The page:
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Home » September 2009 Game CommentsSeptember 2009 » Bōgyoritsu [防御率]

Bōgyoritsu [防御率]

Game 148: September 20, 2009
WinRed Sox9
W: Daisuke Matsuzaka (3-5)
89-59, 3 game winning streak
L: Jason Berken (5-12)
60-89, 4 game losing streak
Highlights: The Japanese word for earned run average, bōgyoritsu [防御率], much better defines what this metric measures than its English equivalent. The first character means to defend, protect, or resist; the second symbolizes manipulate or govern, and the final glyph stands for ratio. Much like in America this statistic is posted when summarizing a pitcher’s effectiveness, but I can’t help but think that the group-oriented Japanese realize that ERA also recognize the contribution of defense to so-called pitching staff.

Thanks to his 5⅓ inning outing with three earned runs Daisuke Matsuzaka’s ERA decreased from 7.02 to 6.80. To highlight the defensive contribution to the starter’s improvement, five of Matsuzaka’s outs were fielded by Alex Gonzalez, including a third-inning double play that erased the Orioles infield duo of Cesar Izturis and Brian Roberts. Matsuzaka tallied his second quality start in as many games as he had started since his return.

The burning question of whether or not Matsuzaka can regain his former success seems to be answered, yet new concerns arise in its place.

How remarkable has Victor Martinez been since donning a Red Sox uniform? In Cleveland he accrued a .284 batting average, a .368 on-base percentage, and a .464 slugging percentage; with Boston he has a line of .335 BA, .406 OBP, and .506 slugging (Baseball Reference handily splits players’ statistics between the teams if they are traded).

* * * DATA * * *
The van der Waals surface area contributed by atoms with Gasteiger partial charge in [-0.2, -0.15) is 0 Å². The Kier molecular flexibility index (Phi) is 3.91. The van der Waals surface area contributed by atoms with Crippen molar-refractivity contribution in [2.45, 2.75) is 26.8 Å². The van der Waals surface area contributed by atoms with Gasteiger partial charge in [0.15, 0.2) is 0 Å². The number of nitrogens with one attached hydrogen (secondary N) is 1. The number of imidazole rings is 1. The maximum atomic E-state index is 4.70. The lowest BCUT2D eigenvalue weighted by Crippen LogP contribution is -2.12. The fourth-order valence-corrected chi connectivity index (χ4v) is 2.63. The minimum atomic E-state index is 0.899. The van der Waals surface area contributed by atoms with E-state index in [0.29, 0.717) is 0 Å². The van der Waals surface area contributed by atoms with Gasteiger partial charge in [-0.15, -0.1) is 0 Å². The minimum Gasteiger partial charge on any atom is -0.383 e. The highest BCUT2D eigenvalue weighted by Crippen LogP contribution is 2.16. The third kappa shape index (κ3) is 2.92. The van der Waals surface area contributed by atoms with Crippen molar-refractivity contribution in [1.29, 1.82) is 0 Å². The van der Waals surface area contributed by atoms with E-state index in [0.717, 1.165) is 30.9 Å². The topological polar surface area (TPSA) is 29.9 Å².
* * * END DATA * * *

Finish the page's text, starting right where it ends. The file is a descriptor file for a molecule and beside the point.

Will Jason Varitek exercise the player option on his contract? He would earn $3M plus $2M in performance bonuses: $0.4M each for 80, 90, 100, 110, and 120 games started. Each day Martinez extends his hitting streak seems to be one less game that Varitek would start for the Red Sox in 2010.

Where will Jason Bay end up next year? Bay and Matt Holliday are the premier free agents of the class of 2010 and both should fetch top dollar. Will Boston be the team that makes the winning offer to one of these left fielders or will it be a reprise of l’affaire de Teixeira? Jacoby Ellsbury homered in the seventh, and has had what for him is a power surge with two homers in the span of four days. But Ellsbury nor any other homegrown outfield talent are the answer to replacing Bay.

Only a Red Sox adherent would worry about 2010 before 2009 is on the books, but a glimpse into the far future is the tonic to the day-to-day anxiety of counting magic numbers.

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